How to Organize a Classroom Library

Four Methods:Designing Your Classroom LibrarySorting and Labeling Your BooksUsing Your Classroom LibraryUsing Technology to Organize a Classroom Library

A classroom library can quickly grow to unmanageable proportions. If you want to be able to find what you want, you'll need to put some thought into organizing all those books. A good system of organization will help keep the clutter at bay, because you'll know right away where loose books should be put back. You'll also be able to see any gaps in your library, so you'll know what new books you'll need to buy.

Method 1
Designing Your Classroom Library

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    Determine what you have. Before you start labeling shelves and bins, you'll want to figure out exactly what you have. Put all your books together in one area, and sort them into overall categories.[1]
    • Sort your books into 3 main categories: books to use now, books to store for later, and books to give away.
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    Collect as many books as possible. Get Books. Visit a few yard sales, and buy boxes of books in bulk.
    • Cover a wide range of subjects, including fiction and non-fiction titles.
    • Register with an educational publisher. If you aren't a teacher, try to find a teacher from your school who already has an account.
    • Ask school librarians if they have any superfluous books that they plan to get rid of.
    • Contact your local city library. Many branches hold an annual book sale.
    • Check online for used children's books. Amazon, Barnes & Noble, and all carry discounted used books. Half-price books is place you can find good bargains.
    • Purchase duplicate copies of popular books.
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    Install half shelves for small children. For an elementary school reading library, shelves with only two rows are best. You can use the top of the shelf for display items, and the children will be able to reach al the books.[2]
    • Use half shelves to section off one portion of the classroom for quiet reading time. You'll be able to see over the shelves easily, so you can watch over the kids using the area.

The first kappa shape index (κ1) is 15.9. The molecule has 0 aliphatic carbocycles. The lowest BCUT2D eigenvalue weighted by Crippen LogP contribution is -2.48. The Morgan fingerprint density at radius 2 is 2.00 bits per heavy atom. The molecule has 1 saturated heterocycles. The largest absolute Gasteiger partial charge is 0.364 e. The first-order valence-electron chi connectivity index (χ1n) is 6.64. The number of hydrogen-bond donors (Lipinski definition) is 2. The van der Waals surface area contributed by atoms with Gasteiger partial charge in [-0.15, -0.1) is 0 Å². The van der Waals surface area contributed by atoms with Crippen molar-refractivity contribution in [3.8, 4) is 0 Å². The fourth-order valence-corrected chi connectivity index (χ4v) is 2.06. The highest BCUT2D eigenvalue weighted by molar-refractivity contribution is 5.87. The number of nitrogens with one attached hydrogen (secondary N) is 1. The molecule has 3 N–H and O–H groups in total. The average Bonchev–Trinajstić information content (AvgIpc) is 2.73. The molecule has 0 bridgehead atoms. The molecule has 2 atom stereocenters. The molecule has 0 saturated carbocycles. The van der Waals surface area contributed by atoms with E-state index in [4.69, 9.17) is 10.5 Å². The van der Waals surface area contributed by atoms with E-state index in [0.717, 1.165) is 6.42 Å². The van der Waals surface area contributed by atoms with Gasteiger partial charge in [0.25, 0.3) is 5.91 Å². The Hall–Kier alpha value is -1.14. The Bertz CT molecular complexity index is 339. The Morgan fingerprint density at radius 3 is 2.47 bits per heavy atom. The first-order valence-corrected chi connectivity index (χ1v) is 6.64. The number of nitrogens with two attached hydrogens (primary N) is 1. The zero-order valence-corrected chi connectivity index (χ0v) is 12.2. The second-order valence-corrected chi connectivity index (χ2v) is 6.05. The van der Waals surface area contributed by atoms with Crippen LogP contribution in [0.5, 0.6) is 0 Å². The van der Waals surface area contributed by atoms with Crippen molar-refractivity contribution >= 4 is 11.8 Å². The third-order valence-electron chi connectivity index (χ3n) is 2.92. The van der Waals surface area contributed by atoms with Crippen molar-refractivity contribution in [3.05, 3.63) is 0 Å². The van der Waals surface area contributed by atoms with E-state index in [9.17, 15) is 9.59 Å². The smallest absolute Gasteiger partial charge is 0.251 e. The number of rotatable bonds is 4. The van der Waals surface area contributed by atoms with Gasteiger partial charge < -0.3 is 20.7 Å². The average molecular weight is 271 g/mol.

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    Install vertical shelving for small areas. If you have a limited area to work with, consider tall, slender shelving units. Alternatively, you can use revolving racks that house a large number of books in a small area.[3]
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    Use bins for children's books. Books for small children are often oversized, so they may not fit on regular book shelves. They are also usually slender books, so it can be difficult to read the titles on the spines. A system of storage bins works much better for these, and the kids will find it easier to access them.

Method 2
Sorting and Labeling Your Books

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    Sort books by reading level. If children of various ages will be using your library, sort books by grade level and shelve all the books in each reading level in its own area of the library. This will make it easier for kids to find books that are appropriate for their age group.
    • Choose a particular color code for each reading level, and buy labels in that color.
    • For example, print yellow labels for all books for Grades K-2, blue labels for Grades 3-6, etc.
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    Sort non-fiction books by topic. Choose a specific color for non-fiction labels, that is different from any you are using in the fiction section. Come up with a system for sorting these books, and file them according to main topic.
    • A sample breakdown might be: Animals, Biography/People, Science, Languages, Travel/Places, History,
    • For example, Ancient Egypt by George Hart would have a green label reading “TRAVEL/PLACES.”
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    Sort fiction books by author. Print labels with “FICTION” on the first line, and the first letter of the author's last name on the second line. Use the label color appropriate to the reading level or age group of the book in question.
    • For example, the book Oh, the Places You'll Go by Dr. Seuss would have a yellow label (indicating a reading level of K-2) that reads, “FICTION – S”
    • Bunnicula: A Rabbit-Tale of Mystery by James Howe would have a blue label (indicating a reading level of Ages 8-12) that reads, “FICTION – H”
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    Label the shelves. Print the individual codes onto labels. Label each shelf with a color-coded sticker that matches the labels on the books.
    • For example, a fiction shelf containing books for ages 8-12 that have authors with names starting with A through F would have a blue label reading, “FICTION, A-F”